MD: When I returned from my life changing experience in Russia, I got serious about wanting to form a band and start gigging. A schoolmate of mine from Maui High named Kaipo Haleakala and I started jamming and writing material. We formed our first band “Culture Shock” and got our first paid gig at a bookstore called the Artful Dodger in Kahului. It was such a tiny venue that people were dancing in the book isles. We went on to dominate the music scene on the Westside for over 20 years on Monday nights, starting at Studio 505, then Maui Brews, World Cafe, Blue Tropics, then finally our last eight-year run was at Hard Rock Cafe, which ended when the real estate crisis landed our economy in the toilet and people stopped coming to shows in Lahaina. But what a run we had. Those were great times.
MT: Did you ever question your decision to be a musician?
MD: Never! I’m fortunate because I found my life’s purpose very early and always had support from family and friends. Have there been rough spots, of course. Have I ever questioned whether or not to keep pushing? Never.
MT: Where do you get your inspiration for writing songs?
MD: I have never gone hungry or suffered from poverty or abuse, but I try to feel what others may be feeling and try to see it through different eyes. It’s hard to sing or write about things you don’t feel, hence my music reflects the things I feel and see here on Maui. Maui is my muse.
MT: What are your favorite original songs to play?
MD: Lately, I’ve been getting the most crowd reaction out of my oldies. It’s funny, people still ask us to play “No Mo slippah” and “Wicked Wahine,” which are from way back in 1994. Currently, my favorite originals to play are “No To GMOs” and “No Ice In Paradise.” Both songs touch on serious issues facing our community, yet have anthem-like sing along choruses so it makes heavy issues seem a little lighter.
MT: Tell me about your recent CD release and your experience creating it.
MD: Upcountry Boy is a collection of songs I always loved growing up and some newer favorites from the country and folk-rock genres. I always wanted to marry country songs with Reggae beats. I think both styles have a lot in common and I’m a fan of both because they both tell great stories. With this release, I think I’m finally finding solid ground as an artist. It’s not about me, or the guest artist or the charts. It’s all about good old songs that everyone knows and loves but they’ve never heard them like this. The reaction has been overwhelmingly positive, from Texas all the way to Jamaica. I am stoked.
MT: What’s new and different about this release?
MD: It’s my first release of all cover songs. It’s also the first time I got to make a record the old-school way, with the whole band recording together in the studio. Some of the cats who played on this record have recorded with Bob Marley, Peter Tosh, Rod Stewart, The Doors, Bruce Springsteen, Jeff Beck, Tracy Chapman, Dwight Yoakam, Glenn Campbell and even Sade. The full list of players and their accolades are inside the liner notes of the CD.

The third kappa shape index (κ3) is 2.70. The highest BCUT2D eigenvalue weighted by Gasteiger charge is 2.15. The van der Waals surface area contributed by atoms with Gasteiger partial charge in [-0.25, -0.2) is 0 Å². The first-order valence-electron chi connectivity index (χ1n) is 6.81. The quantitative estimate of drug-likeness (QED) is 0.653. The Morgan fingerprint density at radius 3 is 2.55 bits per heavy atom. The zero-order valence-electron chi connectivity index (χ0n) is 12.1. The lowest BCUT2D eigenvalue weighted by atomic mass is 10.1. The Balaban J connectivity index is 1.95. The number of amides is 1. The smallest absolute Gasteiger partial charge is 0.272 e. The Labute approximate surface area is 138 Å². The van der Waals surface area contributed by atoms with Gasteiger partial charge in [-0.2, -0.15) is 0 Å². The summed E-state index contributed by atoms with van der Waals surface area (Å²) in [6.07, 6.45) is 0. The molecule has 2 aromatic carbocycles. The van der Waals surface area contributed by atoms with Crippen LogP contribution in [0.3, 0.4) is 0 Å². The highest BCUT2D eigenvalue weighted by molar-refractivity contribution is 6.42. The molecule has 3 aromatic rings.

MT: How many CDs have you created?
MD: This new release is my 16th full length album. It’s on my own Five Corners Music record label. I’ve also done several guest appearances in other people’s records, too.
MT: What genre of music did you grow up with?
MD: Growing up on the East Coast before moving to Hawaii at age eight, I listened to mostly R&B and pop. People like the Jackson 5 and the Commodores. But I always had outside-the-box taste in music and would also listen to Elton John and the Beatles as well as country stuff like Glenn Campbell and John Denver. It wasn’t until Bob Marley died in 1981 did I discover Reggae.
MT: What would you say is your greatest musical accomplishment?
MD: I sang at the White House and Moscow’s Red Square but my biggest accomplishment was playing at Farm Aid on stage with Willie Nelson. Not because it was Willie, not because there were 45,000 people in the audience, but because of the act of giving on that level. I have so much respect for Willie Nelson and his musical genius but more so for his humanitarian nature and his sense of philanthropy. The fact that he has consistently shed light on the plight of the small farmer in America for 28 years is really remarkable. I am so honored to have performed all over the country with him on tour and to have recorded with him. We don’t get too many genuine heroes in this life. And we damned sure don’t get to meet them and find out that they are way cooler than we already imagined, so for that I feel blessed beyond words.
MT: Do you play every day?
MD: I do sing everyday because the voice is like any other muscle in the body. If you don’t use it, you lose it. More than that, it brings me great joy to express myself in songs. My siblings used to hate it because whenever we would disagree, I would walk out in the yard and make up songs about how lame they were. It drove them nuts, but it was good practice as a songwriter.
MT: What kind of advice would you give to other musicians who are just starting out?
MD: The best business advice I can give anyone starting out is “get it in writing.” A binding agreement seems formal but when someone forgets the terms of said agreement or flat out refuses to honor it, you have it all spelled out in black and white. As far as musical advice, I would say write, write write. You can never have too many songs. Build your body of work and make sure you copyright and publish it yourself. It leaves a legacy for your family to inherent. It’s a very tricky business to survive in but if you do it, learn how to protect yourself from the sharks and pirates. And lastly, stay open to other kinds of musical influences. It’s the only way to truly grow.
MT: Where can we find you these days?
MD: All Fridays on the Pacific Whale Foundation boat except for Sept 26. I’m doing the Arizona Reggae Fest in Phoenix on Sept. 27. Also, I’ll be at the Maui County Fair on Oct.4 at 8:30pm.
Cover Image courtesy of Penny Palmer